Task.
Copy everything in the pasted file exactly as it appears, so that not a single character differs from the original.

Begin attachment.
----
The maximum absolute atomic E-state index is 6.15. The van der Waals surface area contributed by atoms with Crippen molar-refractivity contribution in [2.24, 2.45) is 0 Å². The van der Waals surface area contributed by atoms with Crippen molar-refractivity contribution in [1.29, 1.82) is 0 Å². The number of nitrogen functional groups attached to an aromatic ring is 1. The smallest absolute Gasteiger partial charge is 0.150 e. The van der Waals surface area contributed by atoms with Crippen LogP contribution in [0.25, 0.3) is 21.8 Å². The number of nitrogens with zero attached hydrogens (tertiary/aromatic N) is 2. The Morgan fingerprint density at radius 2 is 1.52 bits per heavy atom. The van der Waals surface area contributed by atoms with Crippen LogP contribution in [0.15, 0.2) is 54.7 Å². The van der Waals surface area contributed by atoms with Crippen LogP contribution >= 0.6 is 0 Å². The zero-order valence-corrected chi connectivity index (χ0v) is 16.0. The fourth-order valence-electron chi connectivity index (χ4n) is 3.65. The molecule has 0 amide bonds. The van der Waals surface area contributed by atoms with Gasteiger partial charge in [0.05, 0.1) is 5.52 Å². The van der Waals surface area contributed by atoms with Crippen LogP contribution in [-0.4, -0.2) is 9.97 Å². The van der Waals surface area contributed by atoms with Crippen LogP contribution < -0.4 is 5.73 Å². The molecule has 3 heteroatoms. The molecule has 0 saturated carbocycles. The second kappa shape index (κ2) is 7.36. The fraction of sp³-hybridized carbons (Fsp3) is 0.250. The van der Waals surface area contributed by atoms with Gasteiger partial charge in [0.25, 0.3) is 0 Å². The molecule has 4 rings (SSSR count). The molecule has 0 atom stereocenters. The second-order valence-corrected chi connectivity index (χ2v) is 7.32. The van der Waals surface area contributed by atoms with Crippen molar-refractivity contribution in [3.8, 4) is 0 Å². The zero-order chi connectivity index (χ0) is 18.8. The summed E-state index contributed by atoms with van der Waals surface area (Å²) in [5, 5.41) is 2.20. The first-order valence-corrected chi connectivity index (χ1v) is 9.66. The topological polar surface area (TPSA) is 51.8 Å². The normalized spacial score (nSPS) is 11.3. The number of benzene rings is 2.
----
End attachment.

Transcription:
The maximum absolute atomic E-state index is 6.15. The van der Waals surface area contributed by atoms with Crippen molar-refractivity contribution in [2.24, 2.45) is 0 Å². The van der Waals surface area contributed by atoms with Crippen molar-refractivity contribution in [1.29, 1.82) is 0 Å². The number of nitrogen functional groups attached to an aromatic ring is 1. The smallest absolute Gasteiger partial charge is 0.150 e. The van der Waals surface area contributed by atoms with Crippen LogP contribution in [0.25, 0.3) is 21.8 Å². The number of nitrogens with zero attached hydrogens (tertiary/aromatic N) is 2. The Morgan fingerprint density at radius 2 is 1.52 bits per heavy atom. The van der Waals surface area contributed by atoms with Crippen LogP contribution in [0.15, 0.2) is 54.7 Å². The van der Waals surface area contributed by atoms with Crippen LogP contribution >= 0.6 is 0 Å². The zero-order valence-corrected chi connectivity index (χ0v) is 16.0. The fourth-order valence-electron chi connectivity index (χ4n) is 3.65. The molecule has 0 amide bonds. The van der Waals surface area contributed by atoms with Gasteiger partial charge in [0.05, 0.1) is 5.52 Å². The van der Waals surface area contributed by atoms with Crippen LogP contribution in [-0.4, -0.2) is 9.97 Å². The van der Waals surface area contributed by atoms with Crippen LogP contribution < -0.4 is 5.73 Å². The molecule has 3 heteroatoms. The molecule has 0 saturated carbocycles. The second kappa shape index (κ2) is 7.36. The fraction of sp³-hybridized carbons (Fsp3) is 0.250. The van der Waals surface area contributed by atoms with Gasteiger partial charge in [0.25, 0.3) is 0 Å². The molecule has 4 rings (SSSR count). The molecule has 0 atom stereocenters. The second-order valence-corrected chi connectivity index (χ2v) is 7.32. The van der Waals surface area contributed by atoms with Crippen molar-refractivity contribution in [3.8, 4) is 0 Å². The zero-order chi connectivity index (χ0) is 18.8. The summed E-state index contributed by atoms with van der Waals surface area (Å²) in [5, 5.41) is 2.20. The first-order valence-corrected chi connectivity index (χ1v) is 9.66. The topological polar surface area (TPSA) is 51.8 Å². The normalized spacial score (nSPS) is 11.3. The number of benzene rings is 2.